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what is the problem?

Current role play designers

Current role play designers in universities are operating in isolation. In most cases there are only one or two in each university. They may be supported in part by their university's Educational Development centre but they have not been able to communicate and benefit from interaction with each other.

"This [Carrick proposal] is a valuable document in its own right as it gives me an inkling into who's who in role play construction. If you are planning to establish a community of practice ;-) then please count me in."

John McWilliams, Deakin University - Carrick Teaching Citation 2006

In a case study of role play in the recent AUTC report on Dissemination, Adoption & Adaptation of Project Innovations in Higher Education, Alexander reported the following issues for role play designers:


...a common experience was the very great time commitment involved in planning, developing, assessing and evaluating the simulation. None of those interviewed mentioned workload allocations which recognised this, and hence the time commitment inevitably encroached upon other aspects of an academic's responsibilities.

Recognition and reward

For some, adoption of the role-play simulations has been a career-limiting move, with at least two of those interviewed failing in bids for promotion or other recognition, attributed at least in part to a less than adequate research output...


There was some evidence of commitment by middle and upper management although it was by no means universal. Although this was to some degree necessary in order to obtain resources needed to start-up and maintain the simulations, it did not appear to be sufficient to ensure the simulations' longevity. In a similar vein, support from the central teaching and learning unit was valued, but again did not ensure the longevity of the simulations.


There have been few obvious attempts to institutionalise the simulations, although there are signs this might be about to change...


From the evidence gathered in this case study, it would appear that the use of role-play simulations in teaching is essentially the domain of enthusiastic individual (or small groups of) academics. When they leave the department or university, the simulations do not continue, probably because of the significant individual commitment involved." (pp. 103-4)

Or as David Sadler from the UK Higher Education Academy says:

"I think the issue is broader than current role players working in isolation or rather it is the effect of that which is additionally significant. It may be a feature more of the UK with our preoccupation with quality assurance regimes, but where role-players act in isolation there is less possibility of a strategic approach being taken by the Faculty or Department in which the academic is housed. If the role-player were to leave (as has happened twice now with me), the student experience is denied the role-play opportunity if there is not an institutional commitment. In addition, if the experience is one of atomisation, what safeguards are there that a) there is a placing of the role-play at appropriate levels of study i.e. are some role-plays more attuned to the final years of study and some more introductory? b) what safeguards are there that student expectations are not raised by one good experience but there is nothing to satisfy them in a progressive sense because no-one else in the Dept/Faculty is doing it? (email communication to Project Team, 16/7/06)"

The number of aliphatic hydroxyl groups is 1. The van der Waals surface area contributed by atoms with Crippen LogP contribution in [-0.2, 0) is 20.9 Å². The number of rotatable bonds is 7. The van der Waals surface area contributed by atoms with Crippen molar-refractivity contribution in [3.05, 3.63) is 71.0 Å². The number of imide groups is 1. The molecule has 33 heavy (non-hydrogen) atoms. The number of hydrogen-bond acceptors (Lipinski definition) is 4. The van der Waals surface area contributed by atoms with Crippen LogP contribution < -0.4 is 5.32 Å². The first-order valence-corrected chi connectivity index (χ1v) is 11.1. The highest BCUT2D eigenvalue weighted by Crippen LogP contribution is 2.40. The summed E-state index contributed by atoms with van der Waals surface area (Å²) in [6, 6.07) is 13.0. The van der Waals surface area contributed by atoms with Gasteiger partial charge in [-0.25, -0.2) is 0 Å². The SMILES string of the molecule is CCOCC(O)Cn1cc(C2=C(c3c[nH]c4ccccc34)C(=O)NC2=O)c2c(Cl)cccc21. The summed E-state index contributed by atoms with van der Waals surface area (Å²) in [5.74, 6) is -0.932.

With these issues in mind, another key inhibitor to uptake is intellectual property.

New Role Play Designers

Teachers new to role play design find it difficult to see what a role play looks like and this can inhibit uptake. New role play designers are often attracted to the teaching strategy by hearing a presentation or reading a paper by another role play designer (Wills, 2006) yet these vehicles rarely convey the true complexity of the design task and the management skills needed for moderating a role play. New role play designers sometimes flounder and give up after their first attempt especially if there is no mentor to support and encourage them to continue through cycles of evaluation and improvement. Many teachers do not have the confidence to experiment alone with the complexities of an innovative teaching technique.